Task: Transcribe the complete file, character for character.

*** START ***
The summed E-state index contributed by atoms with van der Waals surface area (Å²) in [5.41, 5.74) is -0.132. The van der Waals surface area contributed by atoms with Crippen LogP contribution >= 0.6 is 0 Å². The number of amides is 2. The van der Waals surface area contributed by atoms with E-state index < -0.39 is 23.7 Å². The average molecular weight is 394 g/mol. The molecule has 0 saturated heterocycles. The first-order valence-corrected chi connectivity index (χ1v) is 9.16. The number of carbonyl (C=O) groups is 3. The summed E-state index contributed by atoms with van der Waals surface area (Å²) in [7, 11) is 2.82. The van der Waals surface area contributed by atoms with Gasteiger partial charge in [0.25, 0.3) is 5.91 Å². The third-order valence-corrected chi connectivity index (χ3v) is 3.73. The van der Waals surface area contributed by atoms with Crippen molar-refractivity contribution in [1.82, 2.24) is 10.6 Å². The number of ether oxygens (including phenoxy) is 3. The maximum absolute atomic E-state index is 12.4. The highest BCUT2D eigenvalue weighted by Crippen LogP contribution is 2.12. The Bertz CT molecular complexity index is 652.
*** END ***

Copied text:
The summed E-state index contributed by atoms with van der Waals surface area (Å²) in [5.41, 5.74) is -0.132. The van der Waals surface area contributed by atoms with Crippen LogP contribution >= 0.6 is 0 Å². The number of amides is 2. The van der Waals surface area contributed by atoms with E-state index < -0.39 is 23.7 Å². The average molecular weight is 394 g/mol. The molecule has 0 saturated heterocycles. The first-order valence-corrected chi connectivity index (χ1v) is 9.16. The number of carbonyl (C=O) groups is 3. The summed E-state index contributed by atoms with van der Waals surface area (Å²) in [7, 11) is 2.82. The van der Waals surface area contributed by atoms with Gasteiger partial charge in [0.25, 0.3) is 5.91 Å². The third-order valence-corrected chi connectivity index (χ3v) is 3.73. The van der Waals surface area contributed by atoms with Crippen molar-refractivity contribution in [1.82, 2.24) is 10.6 Å². The number of ether oxygens (including phenoxy) is 3. The maximum absolute atomic E-state index is 12.4. The highest BCUT2D eigenvalue weighted by Crippen LogP contribution is 2.12. The Bertz CT molecular complexity index is 652.